Applications of the Polymerase Chain Reaction in Retroviral-Mediated Gene Transfer and the Analysis of Gene-Marked Human TIL Cells

Richard A. Morgan, Kenneth Cornetta, W. French Anderson

Research output: Contribution to journalArticle

97 Scopus citations

Abstract

The polymerase chain reaction (PCR), a widely used new technology, was applied to several aspects of retroviral-mediated gene transfer. Ten oligonucleotide primer pairs were analyzed for their ability to amplify specific regions of a retroviral vector, including the long terminal repeat (LTR), and a NeoR selectable marker gene. By using the appropriate oligonucleotide primers, cells transduced by retroviral vectors could readily be detected and analyzed for deletions in proviral sequences by PCR, without Southern blotting. In combination with a simplified RNA isolation/reverse transcription protocol, an approximate titer of vector producer cell lines could be estimated by PCR in a single day, eliminating the need for time-consuming transductions and biological selection. Quantification of data obtained from PCR dilution experiment indicates that, under appropriate conditions, amplification is linear with respect to the amount of input DNA, permitting estimations of gene dosage in unknown samples. Specific PCR procedures have been developed as part of a protocol involving the transfer of retroviral-marked human tumor infiltrating lymphocytes (TIL) to cancer patients undergoing TIL cell cancer therapy. To augment biological safety testing methods, PCR has been used to detect the presence of possible amphotropic helper virus genomes at a sensitivity of one marked cell in 105 unmarked cells. The further use of PCR technology in the TIL cell human gene transfer protocol is demonstrated by the ability to detect small numbers of transduced TIL cells in the presence of hundreds of thousands of untransduced TIL. Human gene transfer protocols involve a large number of operational steps. Morgan et al. detail how a new DNA technique called polymerase chain reaction (or PCR) has been used to simplify, and/or to increase the accuracy of, some of these steps.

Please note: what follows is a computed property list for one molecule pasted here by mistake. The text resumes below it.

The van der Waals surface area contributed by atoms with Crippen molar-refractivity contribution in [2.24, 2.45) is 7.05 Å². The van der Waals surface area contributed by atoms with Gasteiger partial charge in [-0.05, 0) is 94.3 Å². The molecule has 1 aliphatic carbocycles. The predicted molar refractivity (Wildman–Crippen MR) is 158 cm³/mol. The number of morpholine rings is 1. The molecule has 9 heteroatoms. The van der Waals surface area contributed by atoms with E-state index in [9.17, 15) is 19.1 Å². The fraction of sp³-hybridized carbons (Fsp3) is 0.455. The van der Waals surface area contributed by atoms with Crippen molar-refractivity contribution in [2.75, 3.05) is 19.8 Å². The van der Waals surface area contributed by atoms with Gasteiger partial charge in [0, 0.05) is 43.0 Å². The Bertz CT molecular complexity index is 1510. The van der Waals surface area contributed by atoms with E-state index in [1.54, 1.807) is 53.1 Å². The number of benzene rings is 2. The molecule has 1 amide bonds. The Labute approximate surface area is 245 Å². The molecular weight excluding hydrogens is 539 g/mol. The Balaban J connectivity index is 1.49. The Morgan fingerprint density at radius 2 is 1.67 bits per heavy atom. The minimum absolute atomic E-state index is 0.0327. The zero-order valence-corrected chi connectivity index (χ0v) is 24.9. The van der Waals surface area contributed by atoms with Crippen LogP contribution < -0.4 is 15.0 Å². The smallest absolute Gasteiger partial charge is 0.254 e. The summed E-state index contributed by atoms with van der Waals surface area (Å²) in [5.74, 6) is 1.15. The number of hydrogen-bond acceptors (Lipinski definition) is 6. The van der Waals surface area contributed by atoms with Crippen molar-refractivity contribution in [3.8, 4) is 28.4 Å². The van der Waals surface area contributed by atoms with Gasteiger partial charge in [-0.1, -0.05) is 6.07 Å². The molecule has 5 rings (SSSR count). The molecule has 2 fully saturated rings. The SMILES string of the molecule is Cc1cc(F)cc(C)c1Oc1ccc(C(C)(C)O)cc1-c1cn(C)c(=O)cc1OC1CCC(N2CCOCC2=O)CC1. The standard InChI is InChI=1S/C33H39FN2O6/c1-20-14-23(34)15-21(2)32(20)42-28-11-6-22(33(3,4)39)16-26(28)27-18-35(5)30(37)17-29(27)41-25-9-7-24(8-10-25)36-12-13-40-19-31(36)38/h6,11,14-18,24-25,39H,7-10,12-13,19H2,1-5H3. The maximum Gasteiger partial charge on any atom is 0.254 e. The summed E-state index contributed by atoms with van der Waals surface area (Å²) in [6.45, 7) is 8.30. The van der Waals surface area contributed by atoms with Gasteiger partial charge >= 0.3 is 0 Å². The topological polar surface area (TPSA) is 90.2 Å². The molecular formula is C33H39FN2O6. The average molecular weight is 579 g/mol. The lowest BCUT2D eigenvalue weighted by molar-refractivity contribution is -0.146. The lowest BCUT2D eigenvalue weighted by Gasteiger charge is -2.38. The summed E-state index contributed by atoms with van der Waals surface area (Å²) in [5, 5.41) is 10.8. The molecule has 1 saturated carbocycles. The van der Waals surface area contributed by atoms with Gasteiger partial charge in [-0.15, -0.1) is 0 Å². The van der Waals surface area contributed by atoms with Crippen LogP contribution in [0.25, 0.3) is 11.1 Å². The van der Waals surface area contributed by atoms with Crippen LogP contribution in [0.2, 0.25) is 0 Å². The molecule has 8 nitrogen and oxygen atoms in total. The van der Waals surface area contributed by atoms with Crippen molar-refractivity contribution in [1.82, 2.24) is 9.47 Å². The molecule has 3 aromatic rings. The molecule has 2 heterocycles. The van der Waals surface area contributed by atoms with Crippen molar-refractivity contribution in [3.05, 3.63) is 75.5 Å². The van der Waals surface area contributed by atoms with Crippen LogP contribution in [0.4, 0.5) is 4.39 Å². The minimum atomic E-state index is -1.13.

Original languageEnglish (US)
Pages (from-to)135-149
Number of pages15
JournalHuman gene therapy
Volume1
Issue number2
DOIs
StatePublished - Jul 1 1990
Externally publishedYes

ASJC Scopus subject areas

  • Molecular Medicine
  • Molecular Biology
  • Genetics

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